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Scottish National Dictionary (1700–)

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First published 1941 (SND Vol. II). Includes material from the 1976 supplement.

BULWAND, BULWINT, BUILWAN, BULL-WAND, BULLIWAN, n. [′bʌlwənd, -wɪnt, ′bølwən, ′bʌlɪ̢wɑn]

1. “The mugwort, Artemisia vulgaris” (Sh. 1866 Edm. Gl.; 1914 Angus Gl.; Ork. 1808 Jam.; 1929 Marw.); the stalk of this plant (Cai.3 1931).Ork.1 1920:
The gairden wes a' full o bulwints.

2. “The ragwort, Senecio Jacobæa” (Rxb. 1923 Watson W.-B., bull-wand).

3. “A bulrush, Typha latifolia” (Sh. 1866 Edm. Gl.).Sh. 1912 G. Goudie in Old-Lore Misc., Ork., Sh., etc. V. i. 16:
A man came one night to the burn of Hogrow . . . in Kunningsburgh, and observed a number of Trows cutting bulwands.
Dmf. 1824 W. McVitie Tales II. 62: 
A bullwand, a kind of coarse hollow reed that grows in shady places.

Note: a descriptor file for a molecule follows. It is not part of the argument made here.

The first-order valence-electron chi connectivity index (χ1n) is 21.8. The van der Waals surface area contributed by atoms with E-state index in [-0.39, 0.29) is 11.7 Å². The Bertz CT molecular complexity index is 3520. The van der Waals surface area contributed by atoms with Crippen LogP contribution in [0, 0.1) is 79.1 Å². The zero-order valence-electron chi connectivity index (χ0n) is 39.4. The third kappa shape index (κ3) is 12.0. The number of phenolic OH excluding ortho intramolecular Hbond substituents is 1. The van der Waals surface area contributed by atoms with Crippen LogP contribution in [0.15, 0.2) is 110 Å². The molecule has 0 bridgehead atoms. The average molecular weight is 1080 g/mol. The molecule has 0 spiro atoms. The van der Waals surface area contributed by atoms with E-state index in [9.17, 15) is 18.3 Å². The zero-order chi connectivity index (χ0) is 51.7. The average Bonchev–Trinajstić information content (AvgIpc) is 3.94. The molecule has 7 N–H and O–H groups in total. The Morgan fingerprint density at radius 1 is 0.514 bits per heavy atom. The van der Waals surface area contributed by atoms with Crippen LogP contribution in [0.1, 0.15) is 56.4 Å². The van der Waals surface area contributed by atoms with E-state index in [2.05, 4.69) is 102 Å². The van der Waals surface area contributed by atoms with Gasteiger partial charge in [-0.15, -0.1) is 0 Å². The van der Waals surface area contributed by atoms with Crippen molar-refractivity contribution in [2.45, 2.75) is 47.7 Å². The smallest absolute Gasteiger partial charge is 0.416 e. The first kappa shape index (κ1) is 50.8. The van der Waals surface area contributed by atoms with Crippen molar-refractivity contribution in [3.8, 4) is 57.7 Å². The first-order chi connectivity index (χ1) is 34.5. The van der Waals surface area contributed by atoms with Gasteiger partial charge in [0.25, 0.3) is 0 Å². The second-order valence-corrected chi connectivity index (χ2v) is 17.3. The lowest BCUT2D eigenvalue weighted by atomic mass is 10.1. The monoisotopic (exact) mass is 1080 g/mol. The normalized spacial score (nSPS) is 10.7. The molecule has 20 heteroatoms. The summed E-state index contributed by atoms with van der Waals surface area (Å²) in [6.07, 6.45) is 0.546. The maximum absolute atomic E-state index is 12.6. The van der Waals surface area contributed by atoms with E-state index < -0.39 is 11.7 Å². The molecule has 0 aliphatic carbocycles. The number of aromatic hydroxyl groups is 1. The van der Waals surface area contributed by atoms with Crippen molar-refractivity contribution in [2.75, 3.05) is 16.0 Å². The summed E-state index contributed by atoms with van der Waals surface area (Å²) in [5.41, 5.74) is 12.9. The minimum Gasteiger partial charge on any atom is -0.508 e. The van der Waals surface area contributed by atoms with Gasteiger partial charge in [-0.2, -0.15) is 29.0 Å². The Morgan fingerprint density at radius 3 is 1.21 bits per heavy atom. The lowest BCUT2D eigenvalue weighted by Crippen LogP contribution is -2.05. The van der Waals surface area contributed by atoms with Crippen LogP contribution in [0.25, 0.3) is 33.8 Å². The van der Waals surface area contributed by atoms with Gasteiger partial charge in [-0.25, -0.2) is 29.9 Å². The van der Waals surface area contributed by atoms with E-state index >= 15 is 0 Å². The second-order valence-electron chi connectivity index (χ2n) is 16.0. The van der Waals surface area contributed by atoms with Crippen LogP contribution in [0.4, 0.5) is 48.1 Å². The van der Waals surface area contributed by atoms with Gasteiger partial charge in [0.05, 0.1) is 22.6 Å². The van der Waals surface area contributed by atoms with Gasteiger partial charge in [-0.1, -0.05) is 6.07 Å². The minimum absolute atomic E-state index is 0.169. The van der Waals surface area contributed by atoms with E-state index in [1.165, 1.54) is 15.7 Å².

4. “The common dock (Rumex). Chiefly applied to the tall stems of this plant” (Ork. 1929 Marw.); “the stalk of a dock, rumex crispus or r[umex] obtusifolius” (Cai. 1907 D. B. Nicolson in County of Cai. 67, bulliwan; Cai.7 1937). Cf. Bunewand, n., 2.Ork.(D) 1880 Dennison Orcad. Sk. Bk. 37:
At ither times dey wad gang weegaldie wagaldie fae side tae side like builwans i' a breeze.

[From bull, big (cf. bullfrog) + wand.]

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"Bulwand n.". Dictionary of the Scots Language. 2004. Scottish Language Dictionaries Ltd. Accessed 26 Jun 2022 <http://www.dsl.ac.uk/entry/snd/bulwand>

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